Prof. Dr. Lauritz Lipp

Communication Design

The research interests of Prof. Lipp are topics that involve connecting people with technology, connecting people through technology, and sharing dangers of technology. Currently, Prof. Lipp is a part of a task force team that is focused on bringing digital forms of teaching to the UE. This has brought about different projects that include The motivation for these innovative activities is to elevate the social and learning experiences. Seeing that UE is a multi-campus institute with international students, these tools can assist students, teachers, and even corporate partners with connections in a modern and effective style. These projects are expanding into research through cooperation with companies and universities that are interested in the applications form, as well as the use of technology.


(Inter)active Environments 5


For the longest time, space and image were regarded as opposites: Space was considered as expanded and real, images as non-objective and illusive. At the most, images were regarded as imperfect copies of space. If nothing else, the digital revolution changed this conception: The image is no longer a copy of reality, but creates its own world or the vision of a different space. With the help of 3D software, individual spaces or complete cities, even whole universes can be generated. Architects, graphic and game designers were pioneers in using these possibilities.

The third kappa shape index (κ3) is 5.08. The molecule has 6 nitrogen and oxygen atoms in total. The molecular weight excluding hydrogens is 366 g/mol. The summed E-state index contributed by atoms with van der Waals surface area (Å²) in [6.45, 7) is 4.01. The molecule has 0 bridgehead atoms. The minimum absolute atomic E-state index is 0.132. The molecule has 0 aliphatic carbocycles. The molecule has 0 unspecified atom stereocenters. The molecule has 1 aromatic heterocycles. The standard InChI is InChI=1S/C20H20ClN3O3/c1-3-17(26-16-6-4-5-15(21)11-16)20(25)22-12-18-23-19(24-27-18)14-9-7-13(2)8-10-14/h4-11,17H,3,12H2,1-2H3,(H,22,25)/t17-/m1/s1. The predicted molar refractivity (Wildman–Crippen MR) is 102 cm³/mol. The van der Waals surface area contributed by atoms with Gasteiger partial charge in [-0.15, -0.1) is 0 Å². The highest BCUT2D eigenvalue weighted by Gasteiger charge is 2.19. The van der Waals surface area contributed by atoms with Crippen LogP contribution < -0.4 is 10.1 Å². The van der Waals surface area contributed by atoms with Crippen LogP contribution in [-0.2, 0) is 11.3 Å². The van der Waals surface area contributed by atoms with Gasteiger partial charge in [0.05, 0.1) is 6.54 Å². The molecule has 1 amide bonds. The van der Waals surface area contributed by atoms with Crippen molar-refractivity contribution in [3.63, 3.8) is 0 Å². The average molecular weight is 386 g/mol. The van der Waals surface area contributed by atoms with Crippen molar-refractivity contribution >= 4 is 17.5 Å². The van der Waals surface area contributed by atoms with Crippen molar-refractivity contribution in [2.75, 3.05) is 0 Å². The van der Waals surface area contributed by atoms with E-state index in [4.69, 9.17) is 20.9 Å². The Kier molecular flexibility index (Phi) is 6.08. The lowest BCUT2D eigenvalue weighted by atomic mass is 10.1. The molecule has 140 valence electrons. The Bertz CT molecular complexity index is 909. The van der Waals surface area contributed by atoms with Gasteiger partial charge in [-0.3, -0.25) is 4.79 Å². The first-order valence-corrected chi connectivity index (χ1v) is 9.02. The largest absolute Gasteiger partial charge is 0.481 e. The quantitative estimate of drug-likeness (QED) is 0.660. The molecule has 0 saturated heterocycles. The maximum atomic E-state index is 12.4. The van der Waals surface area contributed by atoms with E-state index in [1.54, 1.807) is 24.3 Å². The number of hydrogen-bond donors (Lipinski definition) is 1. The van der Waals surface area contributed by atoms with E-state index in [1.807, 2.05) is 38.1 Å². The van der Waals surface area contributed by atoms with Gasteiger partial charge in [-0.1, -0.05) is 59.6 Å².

Subsequently, visual and performing arts, i.e. painting, photography, and sculpting on the one hand, and theatre, dance and performance on the other, started drawing upon these tools for creating a space within and through pictures. In temporary productions intervening in public and exclusive areas, have been applying video, computer displays or classic visual media for a long time. Here, space and image are not only convertible into each other, but have thus also become two states of information or location. In short: An image is a media space. However, not only the form of output, but also the underlying data are already organized in a spatial way: No navigation, storage or archiving system can do without the visualization of order structures. Current interface design, comprising (spatial) hardware interfaces and (pictorial) user interfaces, provides communication between data and user. In the past, this has been achieved through using the keyboard, computer mouse, and monitor, and respectively the desktop, dialogue windows and browsers. Currently, requirements are changing due to mobilization and miniaturization of end user devices in the form of notebooks, tablets and smartphones. New ways of interaction, in particular those based on gestures, further assimilate the user’s space and the data’s image, and amalgamates
them into a media space.

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Published by University of Europe for Applied Sciences
2012, English
20×20 cm, 119 pages
ISBN: 978-3-9813085-5-6